The solution turns yellow .

    A low amount of reducing sugars is present.

    The solution turns orange-brown.

    A moderate amount of reducing sugars is present.

    The solution turns brick red.

    A high amount of reducing sugars is present.

    Carbohydrates, Benedicts test for reducing sugars, StudySmarterFig. 1 - Benedict's test for reducing sugars

    Test for non-reducing sugars

    The most common example of non-reducing sugars is the disaccharide sucrose. Sucrose does not react with Benedict's reagent as reducing sugars do, so the solution would not change colour and would remain blue.

    In order to test for its presence, the non-reducing sugar needs to be hydrolysed first. After it is broken down, its monosaccharides, which are reducing sugars, react with Benedict's reagent. We use dilute hydrochloric acid to perform hydrolysis.

    For this test you need:

    • test sample: liquid or solid. If the sample is solid, you should dissolve it in water first.

    • test tubes. All test tubes should be completely clean and dry before use.

    • dilute hydrochloric acid

    • sodium hydrogen carbonate

    • pH tester

    • Benedict's reagent

    The test is carried out as follows:

    1. Add 2cm3 (2ml) of sample into a test tube.

    2. Add the same amount of dilute hydrochloric acid.

    3. Heat the solution in a gently boiling water bath for five minutes.

    4. Add sodium hydrogen carbonate to neutralize the solution. Since Benedict's reagent is alkaline, it won't work in acidic solutions.

    5. Check the pH of the solution with a pH tester.

    6. Now carry out Benedict's test for reducing sugars:

      • Add Benedict's reagent to the solution that you just neutralized.

      • Place the test tube into a lightly boiling water bath again and heat for five minutes.

      • Observe the colour change. If there is any, it means reducing sugars are present. Refer to the table with results and meanings above. Therefore, you can conclude that a non-reducing sugar is present in the sample, as it was successfully broken down into reducing sugars.

    Iodine test

    The iodine test is used to test for starch , a complex carbohydrate (polysaccharide). A solution called potassium iodide solution is used. It is yellow in color.

    The test is carried out as follows:

    1. Add 2 cm3 (2ml) of the test sample into a test tube.

    2. Add a few drops of the potassium iodide solution and shake or stir.

    3. Observe the change in color. If the solution turns blue-black, starch is present. If there is no change and the solution remains yellow, it means there is no starch present.

    This test can be performed on solid test samples too, for instance adding a few drops of potassium iodide solution to a peeled potato or grains of rice. They would change the color to blue-black as they are starchy foods.

    Carbohydrates - Key takeaways

    • Carbohydrates are biological molecules. They are organic compounds, which means they contain carbon and hydrogen. They contain oxygen as well.

    • Simple carbohydrates are monosaccharides and disaccharides.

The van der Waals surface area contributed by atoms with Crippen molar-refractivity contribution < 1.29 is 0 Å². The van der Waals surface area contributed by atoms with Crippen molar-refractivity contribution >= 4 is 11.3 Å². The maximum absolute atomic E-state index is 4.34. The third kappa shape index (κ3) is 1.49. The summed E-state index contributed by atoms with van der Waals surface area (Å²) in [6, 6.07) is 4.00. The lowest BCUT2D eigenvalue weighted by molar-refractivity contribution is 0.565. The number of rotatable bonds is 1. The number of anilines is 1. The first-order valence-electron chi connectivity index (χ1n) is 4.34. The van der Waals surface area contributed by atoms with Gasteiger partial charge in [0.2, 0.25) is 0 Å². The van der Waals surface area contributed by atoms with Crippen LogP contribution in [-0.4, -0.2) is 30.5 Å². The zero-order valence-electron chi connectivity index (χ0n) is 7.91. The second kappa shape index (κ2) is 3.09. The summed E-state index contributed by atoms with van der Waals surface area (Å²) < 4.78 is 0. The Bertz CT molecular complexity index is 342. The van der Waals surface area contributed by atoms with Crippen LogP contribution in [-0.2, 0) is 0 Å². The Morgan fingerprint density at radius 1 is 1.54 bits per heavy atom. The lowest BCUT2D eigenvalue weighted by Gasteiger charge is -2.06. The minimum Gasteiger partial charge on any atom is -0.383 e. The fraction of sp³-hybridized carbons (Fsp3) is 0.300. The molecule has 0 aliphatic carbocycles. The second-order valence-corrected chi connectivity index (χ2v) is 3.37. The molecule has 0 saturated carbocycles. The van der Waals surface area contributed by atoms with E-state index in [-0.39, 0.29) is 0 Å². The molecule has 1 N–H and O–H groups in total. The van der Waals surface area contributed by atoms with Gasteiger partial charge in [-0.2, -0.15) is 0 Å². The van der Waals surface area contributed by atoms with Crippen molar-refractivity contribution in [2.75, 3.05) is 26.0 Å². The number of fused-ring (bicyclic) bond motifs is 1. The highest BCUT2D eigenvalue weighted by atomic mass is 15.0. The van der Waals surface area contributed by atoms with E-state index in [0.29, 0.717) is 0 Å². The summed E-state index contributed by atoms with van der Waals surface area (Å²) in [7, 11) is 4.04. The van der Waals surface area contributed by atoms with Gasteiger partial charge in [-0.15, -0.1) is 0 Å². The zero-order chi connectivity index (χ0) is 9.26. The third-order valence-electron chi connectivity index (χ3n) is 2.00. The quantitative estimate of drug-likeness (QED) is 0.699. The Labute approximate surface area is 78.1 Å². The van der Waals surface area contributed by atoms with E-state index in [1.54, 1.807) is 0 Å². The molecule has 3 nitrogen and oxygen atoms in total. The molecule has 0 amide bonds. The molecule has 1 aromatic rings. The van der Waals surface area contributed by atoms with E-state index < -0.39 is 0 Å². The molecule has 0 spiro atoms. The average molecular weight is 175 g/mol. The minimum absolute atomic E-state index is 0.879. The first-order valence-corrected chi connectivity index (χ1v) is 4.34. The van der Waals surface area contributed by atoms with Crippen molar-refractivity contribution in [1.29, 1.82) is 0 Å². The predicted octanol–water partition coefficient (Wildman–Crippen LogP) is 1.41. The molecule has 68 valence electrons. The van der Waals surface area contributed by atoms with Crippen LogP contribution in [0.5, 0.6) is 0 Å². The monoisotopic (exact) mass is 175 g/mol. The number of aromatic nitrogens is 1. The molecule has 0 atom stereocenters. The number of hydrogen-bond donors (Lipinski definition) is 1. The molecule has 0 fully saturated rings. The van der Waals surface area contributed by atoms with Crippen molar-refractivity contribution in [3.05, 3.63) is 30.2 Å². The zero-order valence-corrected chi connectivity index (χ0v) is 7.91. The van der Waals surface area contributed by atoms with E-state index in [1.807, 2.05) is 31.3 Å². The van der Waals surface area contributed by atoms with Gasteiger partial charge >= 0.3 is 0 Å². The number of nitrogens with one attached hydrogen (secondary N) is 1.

• Monosaccharides are composed of one molecule of sugar, like glucose and galactose. They are soluble in water.

    • Disaccharides are composed of two molecules of sugar and are soluble in water as well. Examples include sucrose, maltose, and lactose.

    • Complex carbohydrates are polysaccharides, large molecules composed of many molecules of glucose, ie individual monosaccharides.

    • The main function of carbohydrates is to provide and store energy.

    • There are several other important functions of carbohydrates: structural components of cells, building macromolecules, and cell recognition.

    • You can use two tests to test the presence of different carbohydrates: Benedict's test and the iodine test.

    Frequently Asked Questions about Carbohydrates

    What exactly are carbohydrates?

    Carbohydrates are organic biological molecules and one of the four most important biological macromolecules in living organisms.

    What is the function of carbohydrates?

    The main function of carbohydrates is to provide and store energy. Other functions include structural components of cells, building macromolecules, and cell recognition.

    What are examples of carbohydrates?

     Examples of carbohydrates are glucose, fructose, sucrose (simple carbohydrates) and starch, glycogen, and cellulose (complex carbohydrates).

    What are complex carbohydrates?

    Complex carbohydrates are large molecules - polysaccharides. They consist of hundreds and thousands of covalently bonded glucose molecules. Complex carbohydrates are starch, glycogen, and cellulose.

    What elements make up carbohydrates?

    Elements that make up carbohydrates are carbon, hydrogen, and oxygen.

    How does the structure of carbohydrates relate to their function?

    The structure of carbohydrates relate to their function in that it makes complex carbohydrates compact, allowing for them to be stored easily and in great amounts. Also, branched complex carbohydrates are easily hydrolysed so that small glucose molecules are transported to and absorbed by cells as an energy source.

    Test your knowledge with multiple choice flashcards

    What are the three most important polysaccharides?

    What type of monosaccharides are ribose and deoxyribose?

    What kind of glucose molecules is starch made of?